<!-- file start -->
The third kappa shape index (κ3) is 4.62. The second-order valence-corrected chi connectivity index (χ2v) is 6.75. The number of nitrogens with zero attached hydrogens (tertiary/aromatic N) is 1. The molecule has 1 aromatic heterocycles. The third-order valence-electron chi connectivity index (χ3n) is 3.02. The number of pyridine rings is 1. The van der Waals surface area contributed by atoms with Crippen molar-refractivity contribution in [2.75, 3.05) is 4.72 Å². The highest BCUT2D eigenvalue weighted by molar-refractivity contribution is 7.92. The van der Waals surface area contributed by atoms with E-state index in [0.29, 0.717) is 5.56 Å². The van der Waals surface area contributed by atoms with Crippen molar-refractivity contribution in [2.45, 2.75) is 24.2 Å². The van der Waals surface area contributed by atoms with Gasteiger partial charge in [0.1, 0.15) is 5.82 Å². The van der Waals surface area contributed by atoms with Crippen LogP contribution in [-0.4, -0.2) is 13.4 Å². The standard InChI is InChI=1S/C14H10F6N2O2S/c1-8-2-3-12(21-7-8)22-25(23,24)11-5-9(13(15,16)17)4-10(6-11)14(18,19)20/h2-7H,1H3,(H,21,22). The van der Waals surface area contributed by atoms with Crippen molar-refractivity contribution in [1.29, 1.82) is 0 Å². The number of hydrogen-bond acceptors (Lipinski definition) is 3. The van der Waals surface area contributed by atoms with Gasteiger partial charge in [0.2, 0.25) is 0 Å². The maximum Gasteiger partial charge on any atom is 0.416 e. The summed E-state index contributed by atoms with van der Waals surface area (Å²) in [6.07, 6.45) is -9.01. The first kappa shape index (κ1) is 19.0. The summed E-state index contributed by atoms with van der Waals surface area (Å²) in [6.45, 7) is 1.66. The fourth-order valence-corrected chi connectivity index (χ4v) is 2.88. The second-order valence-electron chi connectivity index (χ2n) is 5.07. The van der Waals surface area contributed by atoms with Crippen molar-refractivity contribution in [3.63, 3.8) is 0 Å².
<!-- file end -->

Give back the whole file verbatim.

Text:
The third kappa shape index (κ3) is 4.62. The second-order valence-corrected chi connectivity index (χ2v) is 6.75. The number of nitrogens with zero attached hydrogens (tertiary/aromatic N) is 1. The molecule has 1 aromatic heterocycles. The third-order valence-electron chi connectivity index (χ3n) is 3.02. The number of pyridine rings is 1. The van der Waals surface area contributed by atoms with Crippen molar-refractivity contribution in [2.75, 3.05) is 4.72 Å². The highest BCUT2D eigenvalue weighted by molar-refractivity contribution is 7.92. The van der Waals surface area contributed by atoms with E-state index in [0.29, 0.717) is 5.56 Å². The van der Waals surface area contributed by atoms with Crippen molar-refractivity contribution in [2.45, 2.75) is 24.2 Å². The van der Waals surface area contributed by atoms with Gasteiger partial charge in [0.1, 0.15) is 5.82 Å². The van der Waals surface area contributed by atoms with Crippen LogP contribution in [-0.4, -0.2) is 13.4 Å². The standard InChI is InChI=1S/C14H10F6N2O2S/c1-8-2-3-12(21-7-8)22-25(23,24)11-5-9(13(15,16)17)4-10(6-11)14(18,19)20/h2-7H,1H3,(H,21,22). The van der Waals surface area contributed by atoms with Crippen molar-refractivity contribution in [1.29, 1.82) is 0 Å². The number of hydrogen-bond acceptors (Lipinski definition) is 3. The van der Waals surface area contributed by atoms with Gasteiger partial charge in [0.2, 0.25) is 0 Å². The maximum Gasteiger partial charge on any atom is 0.416 e. The summed E-state index contributed by atoms with van der Waals surface area (Å²) in [6.07, 6.45) is -9.01. The first kappa shape index (κ1) is 19.0. The summed E-state index contributed by atoms with van der Waals surface area (Å²) in [6.45, 7) is 1.66. The fourth-order valence-corrected chi connectivity index (χ4v) is 2.88. The second-order valence-electron chi connectivity index (χ2n) is 5.07. The van der Waals surface area contributed by atoms with Crippen molar-refractivity contribution in [3.63, 3.8) is 0 Å².